Treaty of Caen
This treaty agreed a peace between William II and Robert Curthose whereby they both agreed to be each other’s heirs.
After his successful campaign in Normandy William returned to England to deal with Malcolm Canmore’s invasion. The English army marched North but Canmore retreated to Scotland rather than fight. A peace was agreed and Canmore was forced to pay homage to King William II.
William II took Cumbria from Malcolm Canmore and built a castle there.
1093 (6th March)
William was taken ill and believing he was dying appointed Anselem of Bec as Archbishop of Canterbury
. The appointment proved to be a disaster for William, who was not dying after all. Bec called for the church to be independent of the monarchy.
1093 (13th November)
Battle of Alnwick
Malcolm Canmore had invaded England again and laid siege to Alnwick. An English force led by Robert Mowbray arrived to relieve the siege and in the subsequent fighting Malcolm Canmore and his son were killed. Malcolm’s brother Donald became King of Scotland.
William quarrelled with Anselem of Bec, Archbishop of Canterbury
over the way William conducted himself. William and his favourite, Ranulf Flambard
, enjoyed partying and having fun, a pastime he financed by raising taxes and selling church offices.
1094 (19th March)
William invaded Normandy but failed to make any gains.
William faced a new rebellion against his rule. This new rebellion was led by Robert Mowbray. William marched north, defeated Mowbray and imprisoned him.
1095 (25th February)
The Council of Rockingham
This was held to try to settle the ongoing disputes between King William II and Anselem of Bec. The Council was unsuccessful.
The Pope intervened in the dispute between William II and Anselem of Bec. He sent Walter of Albano as Papal Legate to England. The Legate’s remit was to find reconciliation between the King and Archbishop. The Legate managed to find a solution and the two men were reconciled.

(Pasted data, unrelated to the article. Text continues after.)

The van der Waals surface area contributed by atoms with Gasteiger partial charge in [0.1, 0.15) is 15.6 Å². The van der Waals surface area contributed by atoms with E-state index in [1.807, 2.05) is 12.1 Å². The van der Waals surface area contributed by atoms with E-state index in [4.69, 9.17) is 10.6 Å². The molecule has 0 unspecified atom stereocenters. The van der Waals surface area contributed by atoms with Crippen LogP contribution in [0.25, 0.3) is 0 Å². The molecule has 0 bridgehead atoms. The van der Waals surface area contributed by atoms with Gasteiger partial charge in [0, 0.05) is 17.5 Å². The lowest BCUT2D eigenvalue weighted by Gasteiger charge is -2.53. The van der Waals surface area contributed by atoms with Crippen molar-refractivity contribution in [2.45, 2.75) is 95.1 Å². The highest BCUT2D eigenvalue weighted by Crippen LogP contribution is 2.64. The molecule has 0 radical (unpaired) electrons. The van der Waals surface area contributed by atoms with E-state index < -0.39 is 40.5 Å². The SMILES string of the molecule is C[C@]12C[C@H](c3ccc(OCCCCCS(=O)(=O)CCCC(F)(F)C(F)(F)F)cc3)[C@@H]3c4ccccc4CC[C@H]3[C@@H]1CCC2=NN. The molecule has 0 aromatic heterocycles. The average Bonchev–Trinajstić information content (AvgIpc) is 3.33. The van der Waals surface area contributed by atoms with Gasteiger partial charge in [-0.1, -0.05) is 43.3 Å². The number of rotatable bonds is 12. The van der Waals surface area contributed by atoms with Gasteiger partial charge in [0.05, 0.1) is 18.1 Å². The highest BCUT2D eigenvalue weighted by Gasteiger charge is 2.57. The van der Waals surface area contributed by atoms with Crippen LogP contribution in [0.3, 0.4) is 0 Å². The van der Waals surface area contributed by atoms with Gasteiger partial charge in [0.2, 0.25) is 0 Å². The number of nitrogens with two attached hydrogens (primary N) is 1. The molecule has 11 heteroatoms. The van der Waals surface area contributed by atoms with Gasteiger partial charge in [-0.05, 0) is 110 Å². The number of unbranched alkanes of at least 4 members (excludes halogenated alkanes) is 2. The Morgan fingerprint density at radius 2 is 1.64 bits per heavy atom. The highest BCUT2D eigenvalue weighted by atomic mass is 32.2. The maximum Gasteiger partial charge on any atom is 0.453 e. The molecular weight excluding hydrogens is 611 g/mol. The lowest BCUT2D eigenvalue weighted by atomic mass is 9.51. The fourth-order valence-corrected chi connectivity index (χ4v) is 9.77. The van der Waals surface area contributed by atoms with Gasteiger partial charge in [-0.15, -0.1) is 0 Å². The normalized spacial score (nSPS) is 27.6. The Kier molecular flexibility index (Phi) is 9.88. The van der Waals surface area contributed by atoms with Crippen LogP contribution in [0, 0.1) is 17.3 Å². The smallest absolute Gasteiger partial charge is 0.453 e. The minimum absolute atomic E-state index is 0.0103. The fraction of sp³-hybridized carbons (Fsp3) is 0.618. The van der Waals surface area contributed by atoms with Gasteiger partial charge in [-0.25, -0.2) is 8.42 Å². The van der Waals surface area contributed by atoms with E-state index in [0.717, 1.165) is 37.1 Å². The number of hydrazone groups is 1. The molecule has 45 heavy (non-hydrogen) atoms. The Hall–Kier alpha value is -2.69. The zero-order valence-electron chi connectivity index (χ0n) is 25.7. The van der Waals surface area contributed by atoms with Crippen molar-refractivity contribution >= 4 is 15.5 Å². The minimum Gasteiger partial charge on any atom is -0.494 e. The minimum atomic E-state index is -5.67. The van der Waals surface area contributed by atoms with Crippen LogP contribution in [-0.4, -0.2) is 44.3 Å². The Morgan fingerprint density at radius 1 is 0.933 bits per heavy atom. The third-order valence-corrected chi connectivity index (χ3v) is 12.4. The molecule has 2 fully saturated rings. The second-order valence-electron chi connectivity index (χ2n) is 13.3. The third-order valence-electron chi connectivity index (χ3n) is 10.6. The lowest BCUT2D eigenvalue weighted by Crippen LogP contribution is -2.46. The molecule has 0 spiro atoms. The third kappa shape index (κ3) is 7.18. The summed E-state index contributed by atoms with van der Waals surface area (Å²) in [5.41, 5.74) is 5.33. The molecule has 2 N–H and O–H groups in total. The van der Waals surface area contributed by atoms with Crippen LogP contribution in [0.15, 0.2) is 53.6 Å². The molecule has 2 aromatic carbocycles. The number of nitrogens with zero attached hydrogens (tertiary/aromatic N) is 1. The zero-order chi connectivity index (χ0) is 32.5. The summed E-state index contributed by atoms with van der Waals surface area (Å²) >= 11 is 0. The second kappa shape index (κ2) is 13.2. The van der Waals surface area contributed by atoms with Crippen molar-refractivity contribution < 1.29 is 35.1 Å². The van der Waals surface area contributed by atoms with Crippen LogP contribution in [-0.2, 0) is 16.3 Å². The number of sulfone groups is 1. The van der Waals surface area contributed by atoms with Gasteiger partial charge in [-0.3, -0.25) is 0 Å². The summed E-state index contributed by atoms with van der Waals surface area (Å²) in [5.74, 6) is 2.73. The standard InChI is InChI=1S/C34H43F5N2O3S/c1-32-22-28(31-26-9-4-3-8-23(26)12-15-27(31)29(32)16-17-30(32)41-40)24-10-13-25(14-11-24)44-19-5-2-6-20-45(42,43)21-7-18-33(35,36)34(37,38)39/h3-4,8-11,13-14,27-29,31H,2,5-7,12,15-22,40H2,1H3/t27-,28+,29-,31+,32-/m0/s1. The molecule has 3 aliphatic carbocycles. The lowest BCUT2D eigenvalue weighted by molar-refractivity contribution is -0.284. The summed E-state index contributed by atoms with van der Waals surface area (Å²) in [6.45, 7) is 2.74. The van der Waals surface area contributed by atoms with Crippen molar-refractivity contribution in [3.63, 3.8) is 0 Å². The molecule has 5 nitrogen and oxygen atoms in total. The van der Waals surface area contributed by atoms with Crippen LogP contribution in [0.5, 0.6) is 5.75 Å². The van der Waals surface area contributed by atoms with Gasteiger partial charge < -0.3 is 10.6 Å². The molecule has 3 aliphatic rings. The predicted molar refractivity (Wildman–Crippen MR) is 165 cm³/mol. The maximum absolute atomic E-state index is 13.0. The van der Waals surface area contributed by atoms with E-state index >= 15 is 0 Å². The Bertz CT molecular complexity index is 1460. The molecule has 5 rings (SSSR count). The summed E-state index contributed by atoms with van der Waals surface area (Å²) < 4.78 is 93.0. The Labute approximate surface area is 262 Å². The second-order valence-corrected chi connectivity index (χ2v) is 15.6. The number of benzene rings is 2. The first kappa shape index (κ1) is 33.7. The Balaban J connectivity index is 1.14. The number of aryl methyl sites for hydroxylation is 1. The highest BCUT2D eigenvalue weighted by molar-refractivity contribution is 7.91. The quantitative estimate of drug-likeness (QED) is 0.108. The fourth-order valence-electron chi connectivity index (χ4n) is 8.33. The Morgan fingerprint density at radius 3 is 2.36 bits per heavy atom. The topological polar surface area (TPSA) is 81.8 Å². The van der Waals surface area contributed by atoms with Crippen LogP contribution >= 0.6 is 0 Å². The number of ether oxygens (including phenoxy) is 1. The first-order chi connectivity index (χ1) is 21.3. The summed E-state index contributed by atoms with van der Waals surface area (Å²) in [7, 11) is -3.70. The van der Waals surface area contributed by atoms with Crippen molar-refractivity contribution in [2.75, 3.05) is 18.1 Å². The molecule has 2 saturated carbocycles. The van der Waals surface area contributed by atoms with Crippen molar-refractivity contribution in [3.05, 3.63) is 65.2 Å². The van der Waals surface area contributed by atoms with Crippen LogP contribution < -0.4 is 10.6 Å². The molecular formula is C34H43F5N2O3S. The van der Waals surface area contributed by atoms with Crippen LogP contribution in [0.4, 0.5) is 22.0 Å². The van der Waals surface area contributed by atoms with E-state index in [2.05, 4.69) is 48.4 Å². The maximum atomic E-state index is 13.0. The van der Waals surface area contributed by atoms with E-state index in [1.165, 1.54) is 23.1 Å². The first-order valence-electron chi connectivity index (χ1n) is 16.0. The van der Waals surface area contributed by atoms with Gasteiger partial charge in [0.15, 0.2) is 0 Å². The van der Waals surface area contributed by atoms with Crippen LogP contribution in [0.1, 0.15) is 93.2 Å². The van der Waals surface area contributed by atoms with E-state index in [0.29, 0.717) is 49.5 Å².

Robert Curthose decided to join the first Crusade and in order to raise money for the venture he leased Normandy to William for 10,000 marks.
1097 (8th November)
William and Anselem of Bec had another disagreement. William wanted Anselem to provide him with Knights for a campaign in Wales but the Archbishop refused stating that William had not fulfilled his promise to reform the Church. Anselem then left England for Rome. William confiscated the Archbishop’s lands.
Anselem was still in Rome and attended the Easter Council at St Peter’s Basilica. Pope Urban II announced a ban lay investiture. This meant that church appointments should only be made by Bishops and Archbishos and not by monarchs. The Pope also stated that Church officials should not pay homage to Kings.
William appointed his favourite, Ranulf Flambard as Bishop of Durham.
1100 (2nd August)
William II was killed by an arrow while hunting in the New Forest. The arrow was fired by Walter Tirel, one of the party that had accompanied the King. Historians are divided as to whether William’s death was an accident or an assassination.
1100 (2nd August)
William’s younger brother, Henry
knew that his elder brother Robert was away on crusade and seized the throne as King Henry I of England.
First published 2015; updated and republished May 9 2022 @ 1.34 p.m. – Updated – [last-modified]